An open economy new Keynesian macroeconomic model: The case of Turkey
AbstractKeynesian Macroeconomic Model emerged at the end of the 1990s. The main characteristics of this consensus are formed by the synthesis of the New Classical, Real Business Cycle and New Keynesian approaches. Although The New Keynesian Macroeconomic Model is based on a general equilibrium model, it can typically be reduced to a three-equation system, consisting of an aggregate supply equation (Phillips curve), an aggregate demand equation (IS equation) and a monetary policy rule. The basic model assumes a closed economy. However, for a small open economy, such as Turkey, whose growth is largely affected by international capital flows, the ability of the standard New Neo-Classical Synthesis model to fully take into account economic dynamics is limited. In this paper, we attempt to extend the New Neo-Classical Synthesis model to a small open economy case by adding equations that would capture the exchange rate movements and the current account dynamics. Results indicate that the open economy New Neo-Classical Synthesis model for Turkey can provide a framework to capture the dynamics of the Turkish economy for the post financial liberalization era and explain the behavior of the Central Bank of the Republic of Turkey.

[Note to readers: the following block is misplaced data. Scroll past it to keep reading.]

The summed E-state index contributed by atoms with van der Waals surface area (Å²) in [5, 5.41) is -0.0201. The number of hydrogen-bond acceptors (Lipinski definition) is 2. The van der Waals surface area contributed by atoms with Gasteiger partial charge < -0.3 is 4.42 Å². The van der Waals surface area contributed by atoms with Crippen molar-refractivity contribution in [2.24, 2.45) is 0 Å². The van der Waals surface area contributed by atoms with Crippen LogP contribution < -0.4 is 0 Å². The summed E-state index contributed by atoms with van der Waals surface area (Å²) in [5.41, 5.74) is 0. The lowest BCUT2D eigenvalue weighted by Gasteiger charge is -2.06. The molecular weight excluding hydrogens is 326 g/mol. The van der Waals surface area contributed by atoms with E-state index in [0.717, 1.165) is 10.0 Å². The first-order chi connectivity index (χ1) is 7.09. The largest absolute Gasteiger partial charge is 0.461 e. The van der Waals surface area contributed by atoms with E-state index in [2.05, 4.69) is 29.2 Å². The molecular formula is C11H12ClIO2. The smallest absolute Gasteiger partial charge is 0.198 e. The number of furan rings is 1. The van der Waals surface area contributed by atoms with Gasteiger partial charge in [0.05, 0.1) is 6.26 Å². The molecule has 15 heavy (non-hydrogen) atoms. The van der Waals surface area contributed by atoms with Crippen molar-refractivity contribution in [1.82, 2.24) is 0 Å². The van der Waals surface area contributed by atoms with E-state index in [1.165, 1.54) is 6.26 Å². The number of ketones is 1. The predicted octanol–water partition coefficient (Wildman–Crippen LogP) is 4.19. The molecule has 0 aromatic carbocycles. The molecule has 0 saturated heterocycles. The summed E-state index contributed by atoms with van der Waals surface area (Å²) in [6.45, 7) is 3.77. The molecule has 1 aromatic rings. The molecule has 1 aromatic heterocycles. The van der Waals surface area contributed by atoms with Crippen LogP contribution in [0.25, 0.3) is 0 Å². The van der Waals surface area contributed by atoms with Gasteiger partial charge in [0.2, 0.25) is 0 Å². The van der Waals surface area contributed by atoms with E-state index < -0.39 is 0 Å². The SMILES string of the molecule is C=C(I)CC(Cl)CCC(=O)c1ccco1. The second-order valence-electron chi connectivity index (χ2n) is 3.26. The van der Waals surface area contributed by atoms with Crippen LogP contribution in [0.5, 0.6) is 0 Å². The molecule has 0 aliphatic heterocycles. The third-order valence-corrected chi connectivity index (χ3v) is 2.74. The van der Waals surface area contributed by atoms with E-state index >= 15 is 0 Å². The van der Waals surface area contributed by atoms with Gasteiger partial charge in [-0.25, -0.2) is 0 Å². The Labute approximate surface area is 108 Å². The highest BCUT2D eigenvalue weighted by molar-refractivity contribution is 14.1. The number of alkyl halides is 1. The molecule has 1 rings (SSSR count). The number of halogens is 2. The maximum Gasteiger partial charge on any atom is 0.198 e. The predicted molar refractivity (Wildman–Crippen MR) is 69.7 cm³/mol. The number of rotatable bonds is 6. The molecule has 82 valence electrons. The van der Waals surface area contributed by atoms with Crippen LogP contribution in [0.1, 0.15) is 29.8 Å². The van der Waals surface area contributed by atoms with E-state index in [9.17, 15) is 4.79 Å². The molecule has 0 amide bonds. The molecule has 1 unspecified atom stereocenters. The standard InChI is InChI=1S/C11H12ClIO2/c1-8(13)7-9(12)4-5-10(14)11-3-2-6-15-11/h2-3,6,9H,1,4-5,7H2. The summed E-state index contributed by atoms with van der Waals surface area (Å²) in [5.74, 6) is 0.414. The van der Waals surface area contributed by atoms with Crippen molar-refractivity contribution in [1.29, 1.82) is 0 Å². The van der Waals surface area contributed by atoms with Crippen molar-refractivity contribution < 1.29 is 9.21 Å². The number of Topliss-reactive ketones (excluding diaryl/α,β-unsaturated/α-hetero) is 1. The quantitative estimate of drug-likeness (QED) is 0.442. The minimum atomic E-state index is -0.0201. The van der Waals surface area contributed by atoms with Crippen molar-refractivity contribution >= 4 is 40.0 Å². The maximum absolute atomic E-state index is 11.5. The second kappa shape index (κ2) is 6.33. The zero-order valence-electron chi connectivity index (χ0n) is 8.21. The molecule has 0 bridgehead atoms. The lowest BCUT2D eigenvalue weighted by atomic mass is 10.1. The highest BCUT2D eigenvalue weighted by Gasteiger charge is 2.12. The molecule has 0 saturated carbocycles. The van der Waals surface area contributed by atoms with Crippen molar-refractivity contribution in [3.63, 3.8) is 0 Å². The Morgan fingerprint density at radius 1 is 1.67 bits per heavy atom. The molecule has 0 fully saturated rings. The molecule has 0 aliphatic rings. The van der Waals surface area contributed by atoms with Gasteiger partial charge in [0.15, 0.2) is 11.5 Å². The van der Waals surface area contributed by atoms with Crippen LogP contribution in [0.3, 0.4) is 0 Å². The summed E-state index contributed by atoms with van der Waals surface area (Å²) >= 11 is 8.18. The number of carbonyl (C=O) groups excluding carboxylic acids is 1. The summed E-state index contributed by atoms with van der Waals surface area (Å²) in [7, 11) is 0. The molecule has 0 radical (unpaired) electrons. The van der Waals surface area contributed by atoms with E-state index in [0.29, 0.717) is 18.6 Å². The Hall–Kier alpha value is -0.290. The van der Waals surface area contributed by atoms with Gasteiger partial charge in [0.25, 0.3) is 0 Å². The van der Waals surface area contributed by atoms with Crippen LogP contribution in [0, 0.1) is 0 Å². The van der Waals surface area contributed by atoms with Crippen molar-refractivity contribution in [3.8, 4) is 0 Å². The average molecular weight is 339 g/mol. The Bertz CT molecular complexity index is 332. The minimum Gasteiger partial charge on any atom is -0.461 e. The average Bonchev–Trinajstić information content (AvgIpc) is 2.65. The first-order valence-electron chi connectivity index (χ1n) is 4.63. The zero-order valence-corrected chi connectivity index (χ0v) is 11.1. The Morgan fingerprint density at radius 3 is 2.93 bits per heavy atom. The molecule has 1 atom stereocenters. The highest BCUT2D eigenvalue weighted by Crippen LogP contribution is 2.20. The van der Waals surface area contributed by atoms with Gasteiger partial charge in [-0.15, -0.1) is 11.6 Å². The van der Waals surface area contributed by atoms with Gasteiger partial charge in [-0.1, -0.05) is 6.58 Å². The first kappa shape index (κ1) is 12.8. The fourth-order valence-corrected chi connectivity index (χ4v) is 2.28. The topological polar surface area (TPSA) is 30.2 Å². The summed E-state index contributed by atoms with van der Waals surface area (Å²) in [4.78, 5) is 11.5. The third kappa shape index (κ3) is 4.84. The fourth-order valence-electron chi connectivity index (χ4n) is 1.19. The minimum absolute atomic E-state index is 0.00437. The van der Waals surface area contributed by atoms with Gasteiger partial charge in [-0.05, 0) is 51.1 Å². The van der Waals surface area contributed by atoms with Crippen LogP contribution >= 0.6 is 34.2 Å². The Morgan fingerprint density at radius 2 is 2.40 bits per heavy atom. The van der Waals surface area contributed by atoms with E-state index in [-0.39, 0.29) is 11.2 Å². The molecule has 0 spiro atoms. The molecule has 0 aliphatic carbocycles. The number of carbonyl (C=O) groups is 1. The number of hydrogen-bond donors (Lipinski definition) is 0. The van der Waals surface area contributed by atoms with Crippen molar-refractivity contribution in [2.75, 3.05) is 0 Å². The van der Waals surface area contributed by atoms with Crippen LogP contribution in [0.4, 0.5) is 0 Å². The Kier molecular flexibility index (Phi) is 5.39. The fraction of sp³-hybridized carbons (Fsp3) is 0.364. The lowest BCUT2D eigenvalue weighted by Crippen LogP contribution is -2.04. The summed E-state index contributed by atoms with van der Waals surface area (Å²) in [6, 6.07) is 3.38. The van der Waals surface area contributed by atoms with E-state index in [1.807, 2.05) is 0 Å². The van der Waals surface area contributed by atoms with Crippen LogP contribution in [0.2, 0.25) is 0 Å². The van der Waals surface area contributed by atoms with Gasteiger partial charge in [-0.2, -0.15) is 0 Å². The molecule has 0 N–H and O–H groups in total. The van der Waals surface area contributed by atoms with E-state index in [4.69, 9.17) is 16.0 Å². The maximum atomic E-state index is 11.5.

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Bibliographic InfoArticle provided by Bilgesel Yayincilik in its journal İktisat İşletme ve Finans.
Volume (Year): 26 (2011)
Issue (Month): 305 ()
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Web page: http://iif.com.tr
Open economy; New neo-classical synthesis; Monetary policy;
Find related papers by JEL classification:
- F41 - International Economics - - Macroeconomic Aspects of International Trade and Finance - - - Open Economy Macroeconomics
- E52 - Macroeconomics and Monetary Economics - - Monetary Policy, Central Banking, and the Supply of Money and Credit - - - Monetary Policy
- C32 - Mathematical and Quantitative Methods - - Multiple or Simultaneous Equation Models; Multiple Variables - - - Time-Series Models; Dynamic Quantile Regressions; Dynamic Treatment Effect Models; Diffusion Processes
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